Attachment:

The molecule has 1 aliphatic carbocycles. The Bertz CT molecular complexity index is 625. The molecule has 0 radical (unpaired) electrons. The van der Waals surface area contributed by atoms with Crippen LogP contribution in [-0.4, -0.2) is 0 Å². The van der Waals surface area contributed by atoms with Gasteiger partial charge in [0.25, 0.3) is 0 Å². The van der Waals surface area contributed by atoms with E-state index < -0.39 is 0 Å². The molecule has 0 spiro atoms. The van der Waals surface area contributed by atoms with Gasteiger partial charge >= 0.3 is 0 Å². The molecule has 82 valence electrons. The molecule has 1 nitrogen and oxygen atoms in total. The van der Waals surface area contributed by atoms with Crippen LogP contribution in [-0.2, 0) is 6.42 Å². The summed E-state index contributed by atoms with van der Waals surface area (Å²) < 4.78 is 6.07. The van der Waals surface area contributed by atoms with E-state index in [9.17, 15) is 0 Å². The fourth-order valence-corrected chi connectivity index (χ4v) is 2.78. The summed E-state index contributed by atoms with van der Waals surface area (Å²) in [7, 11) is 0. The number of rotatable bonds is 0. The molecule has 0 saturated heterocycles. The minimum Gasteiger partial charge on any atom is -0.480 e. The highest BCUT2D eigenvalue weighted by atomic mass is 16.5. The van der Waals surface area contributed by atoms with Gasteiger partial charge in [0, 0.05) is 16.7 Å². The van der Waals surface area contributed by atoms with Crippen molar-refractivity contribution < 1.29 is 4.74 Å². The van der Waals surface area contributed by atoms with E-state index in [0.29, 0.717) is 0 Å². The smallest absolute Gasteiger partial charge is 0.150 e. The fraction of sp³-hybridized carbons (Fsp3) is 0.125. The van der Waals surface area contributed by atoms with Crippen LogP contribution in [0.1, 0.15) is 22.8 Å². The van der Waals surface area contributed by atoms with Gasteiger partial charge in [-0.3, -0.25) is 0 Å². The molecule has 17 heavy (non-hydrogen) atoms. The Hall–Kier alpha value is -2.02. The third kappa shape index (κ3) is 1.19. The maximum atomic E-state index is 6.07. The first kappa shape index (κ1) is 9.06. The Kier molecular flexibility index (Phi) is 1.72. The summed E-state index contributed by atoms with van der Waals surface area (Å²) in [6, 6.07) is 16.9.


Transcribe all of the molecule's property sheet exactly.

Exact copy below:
The molecule has 1 aliphatic carbocycles. The Bertz CT molecular complexity index is 625. The molecule has 0 radical (unpaired) electrons. The van der Waals surface area contributed by atoms with Crippen LogP contribution in [-0.4, -0.2) is 0 Å². The van der Waals surface area contributed by atoms with Gasteiger partial charge in [0.25, 0.3) is 0 Å². The van der Waals surface area contributed by atoms with E-state index < -0.39 is 0 Å². The molecule has 0 spiro atoms. The van der Waals surface area contributed by atoms with Gasteiger partial charge >= 0.3 is 0 Å². The molecule has 82 valence electrons. The molecule has 1 nitrogen and oxygen atoms in total. The van der Waals surface area contributed by atoms with Crippen LogP contribution in [-0.2, 0) is 6.42 Å². The summed E-state index contributed by atoms with van der Waals surface area (Å²) < 4.78 is 6.07. The van der Waals surface area contributed by atoms with E-state index in [9.17, 15) is 0 Å². The fourth-order valence-corrected chi connectivity index (χ4v) is 2.78. The summed E-state index contributed by atoms with van der Waals surface area (Å²) in [7, 11) is 0. The number of rotatable bonds is 0. The molecule has 0 saturated heterocycles. The minimum Gasteiger partial charge on any atom is -0.480 e. The highest BCUT2D eigenvalue weighted by atomic mass is 16.5. The van der Waals surface area contributed by atoms with Gasteiger partial charge in [0, 0.05) is 16.7 Å². The van der Waals surface area contributed by atoms with Crippen molar-refractivity contribution < 1.29 is 4.74 Å². The van der Waals surface area contributed by atoms with E-state index in [0.29, 0.717) is 0 Å². The smallest absolute Gasteiger partial charge is 0.150 e. The fraction of sp³-hybridized carbons (Fsp3) is 0.125. The van der Waals surface area contributed by atoms with Crippen LogP contribution in [0.1, 0.15) is 22.8 Å². The van der Waals surface area contributed by atoms with Gasteiger partial charge in [-0.3, -0.25) is 0 Å². The molecule has 17 heavy (non-hydrogen) atoms. The Hall–Kier alpha value is -2.02. The third kappa shape index (κ3) is 1.19. The maximum atomic E-state index is 6.07. The first kappa shape index (κ1) is 9.06. The Kier molecular flexibility index (Phi) is 1.72. The summed E-state index contributed by atoms with van der Waals surface area (Å²) in [6, 6.07) is 16.9.